Missing piece of one billion-year-old geographic puzzle

13/05/2021 | 3 mins

 A new study by researchers from The University of Western Australia has found a missing piece of an ancient geographic puzzle that puts Australia on the map one billion years ago.

The international study, published today in Geology, found the missing piece to reassemble a map of the earth’s second last supercontinent.

Every few hundred million years the earth’s continents collide and form supercontinents that have significant implications for the Earth’s environment.

The last supercontinent on earth, called Pangea, formed around 300 million years ago and prior to this, 1300-900 million years ago, the supercontinent Rodinia existed.

Professor Marco Fiorentini from UWA’s School of Earth Sciences collaborated with an international team of researchers to locate Australia’s geographic location in the Rodinian supercontinent. 

Through the application of a series of sophisticated analytical methods, the team were able to find the missing evidence lying in rocks beneath Zealandia, Earth’s newly recognised continent, which is currently 94 per cent submerged.

Professor Fiorentini said addressing the question of the relative position of Australia in relation to other continental blocks in Rodinia was similar to solving a very complicated puzzle and up until now, it had been unclear how Australia, India, Canada and Antarctica were positioned in relation to each other.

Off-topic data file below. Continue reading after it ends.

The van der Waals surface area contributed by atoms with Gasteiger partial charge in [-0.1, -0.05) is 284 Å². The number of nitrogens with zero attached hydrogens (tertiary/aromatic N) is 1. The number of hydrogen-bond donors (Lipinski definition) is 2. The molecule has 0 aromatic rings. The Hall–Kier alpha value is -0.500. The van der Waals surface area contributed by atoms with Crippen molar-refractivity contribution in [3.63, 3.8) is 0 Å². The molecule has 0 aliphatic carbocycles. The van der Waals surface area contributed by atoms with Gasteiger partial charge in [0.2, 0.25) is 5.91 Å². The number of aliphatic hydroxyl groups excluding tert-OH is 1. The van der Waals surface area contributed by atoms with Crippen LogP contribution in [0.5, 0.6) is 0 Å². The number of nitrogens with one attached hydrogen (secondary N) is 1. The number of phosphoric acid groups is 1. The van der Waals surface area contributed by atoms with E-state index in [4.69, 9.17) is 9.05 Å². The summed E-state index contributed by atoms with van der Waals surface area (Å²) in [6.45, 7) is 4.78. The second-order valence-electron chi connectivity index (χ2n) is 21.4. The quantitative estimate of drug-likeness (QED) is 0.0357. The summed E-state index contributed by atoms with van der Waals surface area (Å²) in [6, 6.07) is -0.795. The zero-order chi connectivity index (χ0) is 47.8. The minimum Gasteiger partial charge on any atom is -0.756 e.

“A unique geochemical signature of the rocks from this continent links Zealandia to Australia with an unprecedented level of confidence,” Professor Fiorentini said. 

“This evidence from Zealandia is the missing piece that was preventing us from pinpointing the location of Australia hundreds of millions of years ago.”

By understanding Australia’s positioning in the Rodinian supercontinent, researchers could now help locate important mineral deposits that may have formed at the time. 

“We are now in a better position to reconstruct the relative location of other continental blocks, unveiling a more complete picture of the internal architecture of this supercontinent,” Professor Fiorentini said.

The ongoing scientific collaboration will address similar questions relating to the internal architecture of even older supercontinents on Earth. 

Media references

Simone Hewett, UWA Media & PR Manager, 08 6488 3229 / 0432 637 716

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